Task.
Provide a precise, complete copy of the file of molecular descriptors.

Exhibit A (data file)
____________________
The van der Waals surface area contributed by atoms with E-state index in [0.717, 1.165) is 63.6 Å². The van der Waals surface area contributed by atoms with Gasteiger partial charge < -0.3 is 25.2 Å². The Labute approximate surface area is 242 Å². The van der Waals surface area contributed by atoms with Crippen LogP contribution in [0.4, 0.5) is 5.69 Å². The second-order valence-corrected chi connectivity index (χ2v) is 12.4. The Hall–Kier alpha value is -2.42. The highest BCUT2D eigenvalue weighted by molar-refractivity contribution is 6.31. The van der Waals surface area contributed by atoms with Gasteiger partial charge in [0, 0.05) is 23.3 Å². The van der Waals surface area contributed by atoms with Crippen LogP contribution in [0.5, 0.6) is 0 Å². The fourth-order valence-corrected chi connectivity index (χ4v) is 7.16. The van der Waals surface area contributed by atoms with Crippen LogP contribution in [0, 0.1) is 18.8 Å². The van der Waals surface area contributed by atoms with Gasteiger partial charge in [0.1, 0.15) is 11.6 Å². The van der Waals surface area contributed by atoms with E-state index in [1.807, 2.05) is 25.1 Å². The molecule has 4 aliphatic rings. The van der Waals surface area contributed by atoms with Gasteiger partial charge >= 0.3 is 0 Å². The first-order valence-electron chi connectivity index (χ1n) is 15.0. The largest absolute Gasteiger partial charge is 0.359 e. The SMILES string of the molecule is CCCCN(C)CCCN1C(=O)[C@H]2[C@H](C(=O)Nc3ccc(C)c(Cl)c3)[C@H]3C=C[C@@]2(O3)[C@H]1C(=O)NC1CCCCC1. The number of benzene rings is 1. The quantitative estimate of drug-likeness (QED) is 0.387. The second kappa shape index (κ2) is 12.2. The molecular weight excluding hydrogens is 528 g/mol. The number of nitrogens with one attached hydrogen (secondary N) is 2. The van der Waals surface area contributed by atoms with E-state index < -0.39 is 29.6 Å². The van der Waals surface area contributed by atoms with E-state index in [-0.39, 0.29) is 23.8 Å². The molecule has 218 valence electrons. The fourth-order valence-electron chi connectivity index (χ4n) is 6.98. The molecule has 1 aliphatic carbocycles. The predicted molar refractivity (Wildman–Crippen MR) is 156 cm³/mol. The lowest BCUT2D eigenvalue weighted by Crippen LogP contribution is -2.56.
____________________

The van der Waals surface area contributed by atoms with E-state index in [0.717, 1.165) is 63.6 Å². The van der Waals surface area contributed by atoms with Gasteiger partial charge < -0.3 is 25.2 Å². The Labute approximate surface area is 242 Å². The van der Waals surface area contributed by atoms with Crippen LogP contribution in [0.4, 0.5) is 5.69 Å². The second-order valence-corrected chi connectivity index (χ2v) is 12.4. The Hall–Kier alpha value is -2.42. The highest BCUT2D eigenvalue weighted by molar-refractivity contribution is 6.31. The van der Waals surface area contributed by atoms with Gasteiger partial charge in [0, 0.05) is 23.3 Å². The van der Waals surface area contributed by atoms with Crippen LogP contribution in [0.5, 0.6) is 0 Å². The fourth-order valence-corrected chi connectivity index (χ4v) is 7.16. The van der Waals surface area contributed by atoms with Crippen LogP contribution in [0, 0.1) is 18.8 Å². The van der Waals surface area contributed by atoms with Gasteiger partial charge in [0.1, 0.15) is 11.6 Å². The van der Waals surface area contributed by atoms with E-state index in [1.807, 2.05) is 25.1 Å². The molecule has 4 aliphatic rings. The van der Waals surface area contributed by atoms with Gasteiger partial charge >= 0.3 is 0 Å². The first-order valence-electron chi connectivity index (χ1n) is 15.0. The largest absolute Gasteiger partial charge is 0.359 e. The SMILES string of the molecule is CCCCN(C)CCCN1C(=O)[C@H]2[C@H](C(=O)Nc3ccc(C)c(Cl)c3)[C@H]3C=C[C@@]2(O3)[C@H]1C(=O)NC1CCCCC1. The number of benzene rings is 1. The quantitative estimate of drug-likeness (QED) is 0.387. The second kappa shape index (κ2) is 12.2. The molecular weight excluding hydrogens is 528 g/mol. The number of nitrogens with one attached hydrogen (secondary N) is 2. The van der Waals surface area contributed by atoms with E-state index < -0.39 is 29.6 Å². The van der Waals surface area contributed by atoms with E-state index in [-0.39, 0.29) is 23.8 Å². The molecule has 218 valence electrons. The fourth-order valence-electron chi connectivity index (χ4n) is 6.98. The molecule has 1 aliphatic carbocycles. The predicted molar refractivity (Wildman–Crippen MR) is 156 cm³/mol. The lowest BCUT2D eigenvalue weighted by Crippen LogP contribution is -2.56.